Fall 2014 Newsletter
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This is the first book designed for university and high school teachers who want to integrate queer history into the standard curriculum. With its inspiring stories, classroom-tested advice, and rich information, it is a valuable resource for anyone who thinks history should be an all-inclusive story.
Understanding and Teaching U.S. Lesbian, Gay, Bisexual, and Transgender History offers a wealth of insight for teachers. Introductory essays by Leila J. Rupp and Susan K. Freeman make clear why queer history is important and provide global historical context, showing that same-sex sexual desire and gender change are not new, modern phenomena. Teachers in diverse educational settings provide narratives of their experiences teaching queer history. A topical section offers seventeen essays on such themes as sexual diversity in early America, industrial capitalism and emergent sexual cultures, and gay men and lesbians in World War II. Contributors include detailed suggestions for integrating these topics into a standard U.S. history curriculum, including creative and effective assignments. A final section addresses sources and interpretive strategies well-suited to the history classroom.
Taken as a whole, Understanding and Teaching U.S. Lesbian, Gay, Bisexual, and Transgender History will help teachers at all levels navigate through cultural touchstones and political debates and provide a fuller knowledge of significant events in history.
Prof. John Tully, in his dual role as Social Studies Coordinator and President of the Connecticut Council for the Social Studies, was a part of team that made a presentation to the State Board of Education on 1 May. Joined by the Secretary of the State, Denise Merrill, Prof. Tully outlined the marginalization of social studies in the K-12 curriculum and urged the Board and the Commissioner of Education to respond to this crisis. He told the Board that:
“We simply cannot let the fates determine if our future generations understand the duties and freedoms associated with being members of a democratic society, gain perspective on the world, or appreciate the sacrifices our parents made. All of us, as citizens of the state of Connecticut, and you, as stewards of our state’s schools, need to work actively to give our students the learning experiences they need to join our ranks as educated and skilled members of our society.
And while I’m sure that nobody in this room would disagree with any of this, history will judge us, as we will surely judge ourselves, by how much effort we make to align our actions with our values.”
The panel specifically called on the Board and the State Department of Education to hire a Social Studies Consultant and to adopt the Social Studies Framework, a road map for districts planning social studies curriculum.
Prof. Kate McGrath will be on two panels at 48th International Congress on Medieval Studies. She will be delivering a paper titled, “Historical Writing as a Form of Communication in Post-Conquest Disputes,” in the session on Communities, Communications, and Conflict. She was also invited to be a member of a round-table on “Teaching Medieval History to Undergraduates.”
Prof. Matthew Specter was selected to participate in a two-week summer seminar for faculty at the Center for Advanced Holocaust Studies at the Holocaust Memorial Museum in Washington D.C. The 2013 Curt C. and Elise Silberman Seminar for University Faculty is entitled, “Teaching about the Holocaust: Antisemitism, the Final Solution, Jewish Response and Denial.”This year’s seminar leader is Christopher Browning, Frank Graham Porter Distinguished Professor of History at UNC-Chapel Hill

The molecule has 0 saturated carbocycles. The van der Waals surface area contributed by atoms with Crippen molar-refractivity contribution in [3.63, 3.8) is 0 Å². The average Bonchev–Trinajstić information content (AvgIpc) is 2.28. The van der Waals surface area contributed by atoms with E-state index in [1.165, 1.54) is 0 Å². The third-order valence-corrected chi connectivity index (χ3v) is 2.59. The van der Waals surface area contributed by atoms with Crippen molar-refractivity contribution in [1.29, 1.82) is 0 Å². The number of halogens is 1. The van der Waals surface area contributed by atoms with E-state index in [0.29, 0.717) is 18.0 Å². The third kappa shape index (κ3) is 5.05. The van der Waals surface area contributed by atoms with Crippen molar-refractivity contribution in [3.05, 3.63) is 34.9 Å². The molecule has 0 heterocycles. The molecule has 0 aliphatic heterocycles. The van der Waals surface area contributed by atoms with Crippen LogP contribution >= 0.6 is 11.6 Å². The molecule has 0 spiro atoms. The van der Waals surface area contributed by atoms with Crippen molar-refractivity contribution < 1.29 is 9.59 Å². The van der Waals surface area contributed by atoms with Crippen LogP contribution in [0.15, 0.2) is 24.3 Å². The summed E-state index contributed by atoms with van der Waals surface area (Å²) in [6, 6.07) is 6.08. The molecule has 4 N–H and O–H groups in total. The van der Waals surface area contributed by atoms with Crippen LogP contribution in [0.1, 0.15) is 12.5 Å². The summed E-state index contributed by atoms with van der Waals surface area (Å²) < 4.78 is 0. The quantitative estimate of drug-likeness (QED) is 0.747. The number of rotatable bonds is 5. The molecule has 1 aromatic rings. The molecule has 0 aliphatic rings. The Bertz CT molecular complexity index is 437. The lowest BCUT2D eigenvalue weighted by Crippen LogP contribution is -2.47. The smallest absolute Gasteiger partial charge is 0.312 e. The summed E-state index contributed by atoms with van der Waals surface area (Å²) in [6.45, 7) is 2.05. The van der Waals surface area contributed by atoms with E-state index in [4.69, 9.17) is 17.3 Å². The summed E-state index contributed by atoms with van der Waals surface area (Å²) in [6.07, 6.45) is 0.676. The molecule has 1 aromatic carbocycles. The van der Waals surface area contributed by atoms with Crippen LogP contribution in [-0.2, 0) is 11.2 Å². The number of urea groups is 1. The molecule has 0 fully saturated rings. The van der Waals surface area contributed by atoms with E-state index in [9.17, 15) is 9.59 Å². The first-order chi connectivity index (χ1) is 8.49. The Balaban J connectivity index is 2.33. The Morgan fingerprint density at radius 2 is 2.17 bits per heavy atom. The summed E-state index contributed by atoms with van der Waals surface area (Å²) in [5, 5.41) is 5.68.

Dr. Donald Rogers has been name a Finalist for the CCSU Excellence in Teaching Award.
Prof. Matthew Specter will be Visiting Fellow at the Institute for Human Sciences
in Vienna in the Fall semester of 2013.
He was awarded the fellowship to work on a second book, “The Realists: The Making of a Transatlantic Foreign Policy Tradition,” which focuses on the lives and work of three Germans or German-Jewish emigres: Carl Schmitt, Wilhelm Grewe, and Hans Morgenthau, all of whom were active and influential in foreign policy cirlces in the 1930s and 40s in Europe, United States, or both.
He also presented a paper, “Between Critical Theory and the Basic Law: Juergen Habermas’s Reconstruction of German Political Thought,” on panels at two conferences: the annual meetings of the German Studies Association in October 2012 and the American Historical Association in January 2013.
Congratulations to Mike Forino, winner of the Graduate Studies Outstanding Scholar Award in the School of Arts and Sciences. Mike is an MA student in Public History. The History Department recognized Mike Forino and Michael Conlin as its top graduate students this year. All those who were honored at the ceremony last night were students with amazing achievements.
In October 2012 Professor Gloria Emeagwali gave the Keynote Address at the 57th Annual Conference of the Historical Society of Nigeria
. She was made a Fellow of the Historical Society and a Member of Council in a public ceremony.
Professor Emeagwali has also accepted an invitation to assist in the restructuring of the Graduate Program at Mekelle University, Ethiopia, and give a public lecture to the university community. While in Mekelle, a few miles from the historic city of Aksum, she plans to visit some of the fascinating sculptured churches of that region.